The snow has finally melted in southern Sweden, even though the temperatures drop below freezing during the night, and the lakes are still frozen over.

I wanted to take my youngest daughter on an overnight trip, so she could test her new sleeping bag, the Cumulus Junior 250. I had it customized with 850cuin down instead of 700cuin to add more warmth.

I tried to persuade the rest of the family to come with us, but spending a Friday evening in a tent wasn’t something any of them where interested in. So it was just me and Corinne.

Since it was still cold outside I wanted to have a small fire inside the tent. I brought the big tipi, the Helsport Normarka 6, and a Tentipi Hekla 7 firebox.

For sleeping gear I brought two Multimat Adventure sleeping pads. I didn’t want to use my more fragile (and expensive) Exped mat, since Corinne can roam around the tent like a drunk elephant at times.

I also brought the Aegismax G1 sleeping bag for me, the Cumulus Junior for Corinne and the Wind Hard Tiny quilt for extra warmth for the both of us.

I packed up the car after work, and then drove to the store. We filled up on goodies; candy, chocolate, lemonade, sausages, buns, cheeses etc. then we drove out to Lerike, at the north end of Helgasjön. I thought about going somewhere else, but it was starting to get late, and it’s only a short drive from home. Unfortunate there is a lot of noise from the nearby airport, and a large road across the lake.

When we came there we started to set up the tipi. Corinne was overexcited about sleeping in the new sleeping bag, and hardly wanted to wait until the tent was up.

When we had the tent up I took out the sleeping gear and put thin reflective mats on the floor to insulate a bit from the cold ground.

I started a small fire, and we sat next to it as it slowly grew larger.

When the fire was large enough we stared to grill some sausages. We had the top vent and the lower side vent fully open. The door was halfway open. It did get a bit warmer in the tipi, and we only had trouble with the tipi getting soaked in smoke once, when a piece of firewood started to create a lot of smoke. We opened up the door fully and ventilated the tipi.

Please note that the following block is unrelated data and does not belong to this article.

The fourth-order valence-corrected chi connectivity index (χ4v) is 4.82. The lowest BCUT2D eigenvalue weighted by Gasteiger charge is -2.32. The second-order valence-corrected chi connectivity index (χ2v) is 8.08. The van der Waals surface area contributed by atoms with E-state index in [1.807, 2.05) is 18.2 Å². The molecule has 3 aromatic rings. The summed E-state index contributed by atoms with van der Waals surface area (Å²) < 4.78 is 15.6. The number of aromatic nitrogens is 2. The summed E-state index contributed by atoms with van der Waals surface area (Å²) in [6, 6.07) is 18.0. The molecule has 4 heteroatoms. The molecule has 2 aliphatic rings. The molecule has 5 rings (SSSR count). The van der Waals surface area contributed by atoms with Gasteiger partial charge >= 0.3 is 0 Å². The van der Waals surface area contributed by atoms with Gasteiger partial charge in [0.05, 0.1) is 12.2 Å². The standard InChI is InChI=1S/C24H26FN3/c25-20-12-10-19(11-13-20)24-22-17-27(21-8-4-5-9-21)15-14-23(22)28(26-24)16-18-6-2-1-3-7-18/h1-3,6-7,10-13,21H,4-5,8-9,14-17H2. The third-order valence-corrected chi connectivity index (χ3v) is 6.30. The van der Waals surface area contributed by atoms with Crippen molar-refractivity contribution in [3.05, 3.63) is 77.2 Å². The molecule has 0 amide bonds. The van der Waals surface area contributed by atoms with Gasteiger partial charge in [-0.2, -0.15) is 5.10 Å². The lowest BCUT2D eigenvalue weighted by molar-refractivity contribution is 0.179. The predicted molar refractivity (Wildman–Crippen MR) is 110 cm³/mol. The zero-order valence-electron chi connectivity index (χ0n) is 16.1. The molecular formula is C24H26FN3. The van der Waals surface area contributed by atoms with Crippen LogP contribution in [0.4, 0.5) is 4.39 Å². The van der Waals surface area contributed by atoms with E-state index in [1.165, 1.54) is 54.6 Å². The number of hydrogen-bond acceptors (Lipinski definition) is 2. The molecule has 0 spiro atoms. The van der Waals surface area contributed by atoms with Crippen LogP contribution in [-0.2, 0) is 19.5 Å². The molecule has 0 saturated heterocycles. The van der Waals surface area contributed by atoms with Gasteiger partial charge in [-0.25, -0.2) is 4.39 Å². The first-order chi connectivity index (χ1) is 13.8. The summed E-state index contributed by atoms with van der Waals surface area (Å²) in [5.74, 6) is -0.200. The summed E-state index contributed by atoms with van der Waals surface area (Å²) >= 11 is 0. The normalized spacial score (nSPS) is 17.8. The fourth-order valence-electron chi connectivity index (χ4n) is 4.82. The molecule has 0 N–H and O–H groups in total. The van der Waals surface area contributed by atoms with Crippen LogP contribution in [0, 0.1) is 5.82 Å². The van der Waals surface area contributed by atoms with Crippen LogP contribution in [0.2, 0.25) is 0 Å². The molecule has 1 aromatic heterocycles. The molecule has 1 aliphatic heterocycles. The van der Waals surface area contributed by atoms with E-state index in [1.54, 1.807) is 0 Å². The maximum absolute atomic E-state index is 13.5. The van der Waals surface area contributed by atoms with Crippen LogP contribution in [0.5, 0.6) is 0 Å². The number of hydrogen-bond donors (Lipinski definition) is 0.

After we’d had dinner we sat for a while by the fire and ate all our snacks. But it was beginning to get late, and time for both of us to get to bed.

I dressed Corinne with a thick fleece base layer and then she crawled down into her sleeping bag. She was super exited about sleeping in it. On our earlier trips she’s only been using a quilt, so this was her first time in a sleeping bag.

I put the quilt over both of our sleeping bags, and we quickly fell asleep. She woke up on a couple of occasions, but other than that, we slept good the entire night.

The next morning Corinne woke me up at 06.20. I was did not feel like I was done sleeping, but since she was, apparently I was too. I didn’t mind that much though, since I got to see the sunrise for once. I stayed in my sleeping bag for a while, but Corinne roamed around the tent and laid beside me once in a while, when she felt that she needed to heat up again.

Eventually I got up too, and we made breakfast. I didn’t want to go through the hassle of making a fire, but just heated up water in the Trangia stove instead. We had breakfast, explored the cape a bit and then packed up. We where back home in time for the rest of the family to eat breakfast. It was just a short overnight car camping trip, but it was fun to be out with C again.

Next time I’ll try to bring her on a longer trip. Maybe a two night trip, where we set up a base camp and then go on day trips. I just got a map and a guidebook on trips in Glaskogens nature reserve, so maybe we’ll try that later in spring.